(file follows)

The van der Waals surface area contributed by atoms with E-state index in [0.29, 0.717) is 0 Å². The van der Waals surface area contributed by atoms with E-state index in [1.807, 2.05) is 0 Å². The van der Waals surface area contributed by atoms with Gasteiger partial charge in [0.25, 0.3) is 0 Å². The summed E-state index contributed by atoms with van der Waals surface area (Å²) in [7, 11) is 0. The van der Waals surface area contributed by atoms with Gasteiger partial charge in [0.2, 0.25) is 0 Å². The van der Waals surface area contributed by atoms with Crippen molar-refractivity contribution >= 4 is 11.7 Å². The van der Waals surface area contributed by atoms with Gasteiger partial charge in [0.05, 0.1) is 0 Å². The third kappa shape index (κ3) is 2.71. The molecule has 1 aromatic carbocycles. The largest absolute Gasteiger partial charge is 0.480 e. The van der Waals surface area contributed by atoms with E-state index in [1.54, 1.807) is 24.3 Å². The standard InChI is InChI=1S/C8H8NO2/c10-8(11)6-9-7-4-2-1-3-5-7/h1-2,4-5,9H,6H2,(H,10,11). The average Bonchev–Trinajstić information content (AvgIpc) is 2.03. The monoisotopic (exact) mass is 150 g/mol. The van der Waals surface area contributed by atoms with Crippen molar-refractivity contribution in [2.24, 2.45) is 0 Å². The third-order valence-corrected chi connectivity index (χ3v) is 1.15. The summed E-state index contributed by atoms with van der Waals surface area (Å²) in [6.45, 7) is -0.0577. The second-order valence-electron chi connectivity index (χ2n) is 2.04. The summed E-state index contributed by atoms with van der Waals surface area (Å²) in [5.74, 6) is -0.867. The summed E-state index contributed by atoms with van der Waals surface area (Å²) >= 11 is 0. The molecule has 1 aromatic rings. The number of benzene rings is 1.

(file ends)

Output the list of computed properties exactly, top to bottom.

The van der Waals surface area contributed by atoms with E-state index in [0.29, 0.717) is 0 Å². The van der Waals surface area contributed by atoms with E-state index in [1.807, 2.05) is 0 Å². The van der Waals surface area contributed by atoms with Gasteiger partial charge in [0.25, 0.3) is 0 Å². The summed E-state index contributed by atoms with van der Waals surface area (Å²) in [7, 11) is 0. The van der Waals surface area contributed by atoms with Gasteiger partial charge in [0.2, 0.25) is 0 Å². The van der Waals surface area contributed by atoms with Crippen molar-refractivity contribution >= 4 is 11.7 Å². The van der Waals surface area contributed by atoms with Gasteiger partial charge in [0.05, 0.1) is 0 Å². The third kappa shape index (κ3) is 2.71. The molecule has 1 aromatic carbocycles. The largest absolute Gasteiger partial charge is 0.480 e. The van der Waals surface area contributed by atoms with E-state index in [1.54, 1.807) is 24.3 Å². The standard InChI is InChI=1S/C8H8NO2/c10-8(11)6-9-7-4-2-1-3-5-7/h1-2,4-5,9H,6H2,(H,10,11). The average Bonchev–Trinajstić information content (AvgIpc) is 2.03. The monoisotopic (exact) mass is 150 g/mol. The van der Waals surface area contributed by atoms with Crippen molar-refractivity contribution in [2.24, 2.45) is 0 Å². The third-order valence-corrected chi connectivity index (χ3v) is 1.15. The summed E-state index contributed by atoms with van der Waals surface area (Å²) in [6.45, 7) is -0.0577. The second-order valence-electron chi connectivity index (χ2n) is 2.04. The summed E-state index contributed by atoms with van der Waals surface area (Å²) in [5.74, 6) is -0.867. The summed E-state index contributed by atoms with van der Waals surface area (Å²) >= 11 is 0. The molecule has 1 aromatic rings. The number of benzene rings is 1.